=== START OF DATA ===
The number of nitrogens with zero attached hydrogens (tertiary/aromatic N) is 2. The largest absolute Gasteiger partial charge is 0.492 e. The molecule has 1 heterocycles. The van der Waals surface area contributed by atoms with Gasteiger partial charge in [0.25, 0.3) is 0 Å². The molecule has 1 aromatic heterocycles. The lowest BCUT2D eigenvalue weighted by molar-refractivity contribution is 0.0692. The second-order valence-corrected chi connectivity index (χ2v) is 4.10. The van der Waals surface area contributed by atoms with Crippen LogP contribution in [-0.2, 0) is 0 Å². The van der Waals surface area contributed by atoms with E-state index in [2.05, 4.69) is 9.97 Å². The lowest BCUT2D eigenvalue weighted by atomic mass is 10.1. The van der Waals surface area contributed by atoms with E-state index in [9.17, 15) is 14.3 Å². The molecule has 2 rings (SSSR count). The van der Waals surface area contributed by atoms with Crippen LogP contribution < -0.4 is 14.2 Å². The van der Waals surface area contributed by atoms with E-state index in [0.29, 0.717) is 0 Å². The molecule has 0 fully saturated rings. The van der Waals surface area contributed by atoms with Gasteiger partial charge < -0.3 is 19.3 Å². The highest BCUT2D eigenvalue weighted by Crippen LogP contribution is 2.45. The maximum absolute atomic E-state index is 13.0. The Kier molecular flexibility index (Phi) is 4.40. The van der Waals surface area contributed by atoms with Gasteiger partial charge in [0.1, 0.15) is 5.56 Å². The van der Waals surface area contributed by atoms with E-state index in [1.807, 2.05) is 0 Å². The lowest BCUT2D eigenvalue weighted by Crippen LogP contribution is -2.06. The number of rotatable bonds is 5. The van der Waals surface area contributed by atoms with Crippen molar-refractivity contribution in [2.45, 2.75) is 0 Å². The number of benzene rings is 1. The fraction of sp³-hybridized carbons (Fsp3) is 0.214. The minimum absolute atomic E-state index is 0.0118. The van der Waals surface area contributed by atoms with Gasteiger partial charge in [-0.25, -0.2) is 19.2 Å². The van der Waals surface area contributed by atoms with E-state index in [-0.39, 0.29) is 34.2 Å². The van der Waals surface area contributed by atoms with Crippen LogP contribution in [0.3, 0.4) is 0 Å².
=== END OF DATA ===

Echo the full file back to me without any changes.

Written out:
The number of nitrogens with zero attached hydrogens (tertiary/aromatic N) is 2. The largest absolute Gasteiger partial charge is 0.492 e. The molecule has 1 heterocycles. The van der Waals surface area contributed by atoms with Gasteiger partial charge in [0.25, 0.3) is 0 Å². The molecule has 1 aromatic heterocycles. The lowest BCUT2D eigenvalue weighted by molar-refractivity contribution is 0.0692. The second-order valence-corrected chi connectivity index (χ2v) is 4.10. The van der Waals surface area contributed by atoms with Crippen LogP contribution in [-0.2, 0) is 0 Å². The van der Waals surface area contributed by atoms with E-state index in [2.05, 4.69) is 9.97 Å². The lowest BCUT2D eigenvalue weighted by atomic mass is 10.1. The van der Waals surface area contributed by atoms with E-state index in [9.17, 15) is 14.3 Å². The molecule has 2 rings (SSSR count). The van der Waals surface area contributed by atoms with Crippen LogP contribution < -0.4 is 14.2 Å². The van der Waals surface area contributed by atoms with E-state index in [0.29, 0.717) is 0 Å². The molecule has 0 fully saturated rings. The van der Waals surface area contributed by atoms with Gasteiger partial charge < -0.3 is 19.3 Å². The highest BCUT2D eigenvalue weighted by Crippen LogP contribution is 2.45. The maximum absolute atomic E-state index is 13.0. The Kier molecular flexibility index (Phi) is 4.40. The van der Waals surface area contributed by atoms with Gasteiger partial charge in [0.1, 0.15) is 5.56 Å². The van der Waals surface area contributed by atoms with E-state index in [1.807, 2.05) is 0 Å². The lowest BCUT2D eigenvalue weighted by Crippen LogP contribution is -2.06. The number of rotatable bonds is 5. The van der Waals surface area contributed by atoms with Crippen molar-refractivity contribution in [2.45, 2.75) is 0 Å². The number of benzene rings is 1. The fraction of sp³-hybridized carbons (Fsp3) is 0.214. The minimum absolute atomic E-state index is 0.0118. The van der Waals surface area contributed by atoms with Gasteiger partial charge in [-0.25, -0.2) is 19.2 Å². The van der Waals surface area contributed by atoms with E-state index in [-0.39, 0.29) is 34.2 Å². The van der Waals surface area contributed by atoms with Crippen LogP contribution in [0.3, 0.4) is 0 Å².